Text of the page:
Gas through exhaust

Discussion in 'Mechanic and Repair' started by bakerm69, Feb 23, 2008.

  1. bakerm69

    bakerm69 LawnSite Member
    Messages: 1

    My Kohler 16 recently started spitting gas out the exhaust pipe. I'm afraid to try and start it with this continually happening. I've replaced all normal replaceable parts for a tuneup, but still the problem continues. Any help would be appreciated.
  2. EMJ

    EMJ LawnSite Member
    Messages: 200

    Sounds like no spark, or possibly a bad exhaust valve. What is the compression like?
  3. MowerMedic77

    MowerMedic77 LawnSite Bronze Member
    Messages: 1,164

    Sounds like your carbs needle and seat are not closing and it is flooding and filling your muffler and possibly your oil sump.
  4. barnard

    barnard LawnSite Senior Member
    Messages: 618

    mower medic is right - needle and seat or float issue.
  5. Jay Ray

    Jay Ray LawnSite Fanatic
    Messages: 6,510

    I am not a mechanic, and just asking: If the needle and seat are failing, would not a lot of gas also be found in the intake pipe and maybe in the air cleaner?

    If the engine stops with the intake valve open/exhaust closed, would he get liquid lock? Is it unusual for an engine to stop at that valve position?

    I guess it is a vertical engine, not a horizontal.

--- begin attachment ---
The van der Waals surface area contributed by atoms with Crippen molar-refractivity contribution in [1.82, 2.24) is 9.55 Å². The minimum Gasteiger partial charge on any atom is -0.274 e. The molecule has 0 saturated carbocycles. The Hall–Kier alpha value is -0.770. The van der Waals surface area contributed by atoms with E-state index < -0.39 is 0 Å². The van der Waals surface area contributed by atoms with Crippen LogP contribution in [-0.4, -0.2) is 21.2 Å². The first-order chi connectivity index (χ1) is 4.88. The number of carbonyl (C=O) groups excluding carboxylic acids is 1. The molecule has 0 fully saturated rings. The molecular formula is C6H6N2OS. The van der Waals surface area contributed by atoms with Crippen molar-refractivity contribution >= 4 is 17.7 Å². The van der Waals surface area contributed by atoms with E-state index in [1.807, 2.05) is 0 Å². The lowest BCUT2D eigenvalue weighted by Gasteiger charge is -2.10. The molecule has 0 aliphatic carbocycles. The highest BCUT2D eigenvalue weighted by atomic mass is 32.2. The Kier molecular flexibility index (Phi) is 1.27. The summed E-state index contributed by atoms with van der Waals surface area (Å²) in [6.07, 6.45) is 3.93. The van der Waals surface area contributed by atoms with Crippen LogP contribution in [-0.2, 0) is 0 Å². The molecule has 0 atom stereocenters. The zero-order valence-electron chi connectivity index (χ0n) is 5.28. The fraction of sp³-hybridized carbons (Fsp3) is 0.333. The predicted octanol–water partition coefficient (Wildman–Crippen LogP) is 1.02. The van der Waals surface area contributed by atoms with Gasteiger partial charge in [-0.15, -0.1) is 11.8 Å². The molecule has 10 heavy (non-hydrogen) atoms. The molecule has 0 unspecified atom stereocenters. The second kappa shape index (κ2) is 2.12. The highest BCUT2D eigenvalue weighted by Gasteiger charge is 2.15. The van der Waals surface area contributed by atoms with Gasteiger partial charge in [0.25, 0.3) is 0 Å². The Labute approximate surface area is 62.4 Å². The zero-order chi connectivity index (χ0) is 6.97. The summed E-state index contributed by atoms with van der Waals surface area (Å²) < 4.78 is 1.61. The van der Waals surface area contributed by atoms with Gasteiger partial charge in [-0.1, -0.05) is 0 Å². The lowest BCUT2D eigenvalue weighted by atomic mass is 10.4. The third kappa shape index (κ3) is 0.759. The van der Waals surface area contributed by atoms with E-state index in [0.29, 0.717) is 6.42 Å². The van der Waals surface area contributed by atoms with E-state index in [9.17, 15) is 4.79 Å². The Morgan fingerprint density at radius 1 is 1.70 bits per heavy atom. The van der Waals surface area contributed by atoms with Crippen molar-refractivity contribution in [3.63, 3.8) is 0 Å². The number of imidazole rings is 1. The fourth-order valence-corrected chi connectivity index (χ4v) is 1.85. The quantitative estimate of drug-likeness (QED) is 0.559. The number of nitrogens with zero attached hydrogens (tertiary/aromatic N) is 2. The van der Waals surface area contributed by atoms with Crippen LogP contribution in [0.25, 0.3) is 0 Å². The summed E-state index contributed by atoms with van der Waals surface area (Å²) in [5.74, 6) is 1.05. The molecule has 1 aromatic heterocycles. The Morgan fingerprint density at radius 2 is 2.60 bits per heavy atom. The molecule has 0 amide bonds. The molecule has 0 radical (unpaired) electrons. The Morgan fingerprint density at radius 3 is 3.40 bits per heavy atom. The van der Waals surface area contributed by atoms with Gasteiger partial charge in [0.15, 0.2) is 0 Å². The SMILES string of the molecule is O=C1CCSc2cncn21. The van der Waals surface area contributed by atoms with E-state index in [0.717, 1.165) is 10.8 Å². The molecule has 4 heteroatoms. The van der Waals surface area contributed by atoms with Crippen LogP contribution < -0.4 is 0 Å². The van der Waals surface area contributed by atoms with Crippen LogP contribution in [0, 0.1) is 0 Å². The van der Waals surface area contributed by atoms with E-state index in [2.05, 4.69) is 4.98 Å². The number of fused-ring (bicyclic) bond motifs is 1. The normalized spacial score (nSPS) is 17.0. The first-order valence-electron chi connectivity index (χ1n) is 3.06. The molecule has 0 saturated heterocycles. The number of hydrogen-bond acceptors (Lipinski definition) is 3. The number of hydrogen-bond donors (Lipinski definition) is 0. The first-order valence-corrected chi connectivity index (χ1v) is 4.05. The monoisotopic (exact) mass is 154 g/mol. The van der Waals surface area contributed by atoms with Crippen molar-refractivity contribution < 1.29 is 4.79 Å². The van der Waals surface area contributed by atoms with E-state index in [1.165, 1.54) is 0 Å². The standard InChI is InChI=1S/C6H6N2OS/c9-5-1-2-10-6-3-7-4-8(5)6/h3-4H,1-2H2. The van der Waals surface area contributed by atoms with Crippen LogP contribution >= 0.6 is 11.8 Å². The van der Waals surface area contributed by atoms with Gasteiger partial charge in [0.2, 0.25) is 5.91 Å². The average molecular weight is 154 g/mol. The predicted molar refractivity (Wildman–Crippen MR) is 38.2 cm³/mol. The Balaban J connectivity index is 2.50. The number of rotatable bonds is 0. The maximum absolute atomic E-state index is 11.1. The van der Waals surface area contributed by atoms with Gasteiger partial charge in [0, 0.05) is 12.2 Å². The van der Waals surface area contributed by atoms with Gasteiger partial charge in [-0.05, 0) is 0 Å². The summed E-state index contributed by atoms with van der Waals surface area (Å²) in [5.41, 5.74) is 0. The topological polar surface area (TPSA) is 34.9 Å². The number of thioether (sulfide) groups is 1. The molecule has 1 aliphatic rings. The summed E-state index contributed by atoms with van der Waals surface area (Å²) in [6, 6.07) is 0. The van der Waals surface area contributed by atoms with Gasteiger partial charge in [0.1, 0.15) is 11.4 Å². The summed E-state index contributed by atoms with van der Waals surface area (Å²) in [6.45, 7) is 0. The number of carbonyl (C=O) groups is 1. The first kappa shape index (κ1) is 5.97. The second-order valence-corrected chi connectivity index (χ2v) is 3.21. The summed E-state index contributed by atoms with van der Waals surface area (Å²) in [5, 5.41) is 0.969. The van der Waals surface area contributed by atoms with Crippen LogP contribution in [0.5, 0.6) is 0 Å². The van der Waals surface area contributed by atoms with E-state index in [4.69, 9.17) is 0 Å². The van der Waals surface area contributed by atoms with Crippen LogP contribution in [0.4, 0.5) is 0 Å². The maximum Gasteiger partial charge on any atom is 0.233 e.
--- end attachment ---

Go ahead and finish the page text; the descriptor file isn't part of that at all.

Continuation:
6. MowerMedic77

    MowerMedic77 LawnSite Bronze Member
    Messages: 1,164

    Most often flooded units are gravity feed carbs were the gas tank sits higher then the carb. Gas being a liquid it will tend to travel the area of least resistance and the nature of gravity is to pull things to there lowest point of travel. So with this in mind I have seen units flood to the point of everything being full sump,cylinder,a/f horn,muffler and then onto the floor. And others that only filled the muffler(most likely cause the engine stopped with the exhaust valve open) Every flooded unit I come across is not the same because of lots of different factors. The engine manufacture/design/crank position, or the position of the valves when the engine stops, the amount of gas in the tank and most times it all depends on when the owner of the unit noticed it was flooding then shut off the fuel valve:laugh:.
  7. Jay Ray

    Jay Ray LawnSite Fanatic
    Messages: 6,510

    Yeah, use the shut off valve for the kill wire and problem solved:laugh: Thanks for the reply.

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